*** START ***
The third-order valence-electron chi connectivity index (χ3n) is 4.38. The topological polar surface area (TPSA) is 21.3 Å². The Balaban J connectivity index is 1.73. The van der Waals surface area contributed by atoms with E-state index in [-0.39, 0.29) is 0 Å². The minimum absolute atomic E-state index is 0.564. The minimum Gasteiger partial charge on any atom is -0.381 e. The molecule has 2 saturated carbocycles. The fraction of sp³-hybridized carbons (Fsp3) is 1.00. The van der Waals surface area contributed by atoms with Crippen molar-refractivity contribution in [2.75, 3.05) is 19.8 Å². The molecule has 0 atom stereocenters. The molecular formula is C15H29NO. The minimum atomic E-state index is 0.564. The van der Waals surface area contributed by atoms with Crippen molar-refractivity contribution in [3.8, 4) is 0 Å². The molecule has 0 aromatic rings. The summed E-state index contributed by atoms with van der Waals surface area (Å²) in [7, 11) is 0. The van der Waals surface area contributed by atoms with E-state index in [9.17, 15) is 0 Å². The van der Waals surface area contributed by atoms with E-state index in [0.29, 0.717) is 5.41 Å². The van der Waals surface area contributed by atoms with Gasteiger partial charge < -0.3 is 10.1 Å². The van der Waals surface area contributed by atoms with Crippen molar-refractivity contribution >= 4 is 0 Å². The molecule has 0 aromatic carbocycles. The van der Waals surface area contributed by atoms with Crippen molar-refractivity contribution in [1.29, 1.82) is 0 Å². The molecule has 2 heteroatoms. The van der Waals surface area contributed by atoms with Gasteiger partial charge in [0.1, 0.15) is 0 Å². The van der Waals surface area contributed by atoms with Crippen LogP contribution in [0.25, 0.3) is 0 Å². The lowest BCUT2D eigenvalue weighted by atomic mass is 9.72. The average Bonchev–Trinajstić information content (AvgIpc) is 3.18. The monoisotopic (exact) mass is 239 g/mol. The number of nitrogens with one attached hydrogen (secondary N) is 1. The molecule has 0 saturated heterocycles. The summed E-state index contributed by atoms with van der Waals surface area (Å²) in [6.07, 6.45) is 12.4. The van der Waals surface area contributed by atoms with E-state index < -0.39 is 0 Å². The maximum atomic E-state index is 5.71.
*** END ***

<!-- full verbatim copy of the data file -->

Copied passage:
The third-order valence-electron chi connectivity index (χ3n) is 4.38. The topological polar surface area (TPSA) is 21.3 Å². The Balaban J connectivity index is 1.73. The van der Waals surface area contributed by atoms with E-state index in [-0.39, 0.29) is 0 Å². The minimum absolute atomic E-state index is 0.564. The minimum Gasteiger partial charge on any atom is -0.381 e. The molecule has 2 saturated carbocycles. The fraction of sp³-hybridized carbons (Fsp3) is 1.00. The van der Waals surface area contributed by atoms with Crippen molar-refractivity contribution in [2.75, 3.05) is 19.8 Å². The molecule has 0 atom stereocenters. The molecular formula is C15H29NO. The minimum atomic E-state index is 0.564. The van der Waals surface area contributed by atoms with Crippen molar-refractivity contribution in [3.8, 4) is 0 Å². The molecule has 0 aromatic rings. The summed E-state index contributed by atoms with van der Waals surface area (Å²) in [7, 11) is 0. The van der Waals surface area contributed by atoms with E-state index in [9.17, 15) is 0 Å². The van der Waals surface area contributed by atoms with E-state index in [0.29, 0.717) is 5.41 Å². The van der Waals surface area contributed by atoms with Gasteiger partial charge < -0.3 is 10.1 Å². The van der Waals surface area contributed by atoms with Crippen molar-refractivity contribution >= 4 is 0 Å². The molecule has 0 aromatic carbocycles. The van der Waals surface area contributed by atoms with Crippen molar-refractivity contribution in [1.29, 1.82) is 0 Å². The molecule has 2 heteroatoms. The van der Waals surface area contributed by atoms with Gasteiger partial charge in [0.1, 0.15) is 0 Å². The van der Waals surface area contributed by atoms with Crippen LogP contribution in [0.25, 0.3) is 0 Å². The lowest BCUT2D eigenvalue weighted by atomic mass is 9.72. The average Bonchev–Trinajstić information content (AvgIpc) is 3.18. The monoisotopic (exact) mass is 239 g/mol. The number of nitrogens with one attached hydrogen (secondary N) is 1. The molecule has 0 saturated heterocycles. The summed E-state index contributed by atoms with van der Waals surface area (Å²) in [6.07, 6.45) is 12.4. The van der Waals surface area contributed by atoms with E-state index < -0.39 is 0 Å². The maximum atomic E-state index is 5.71.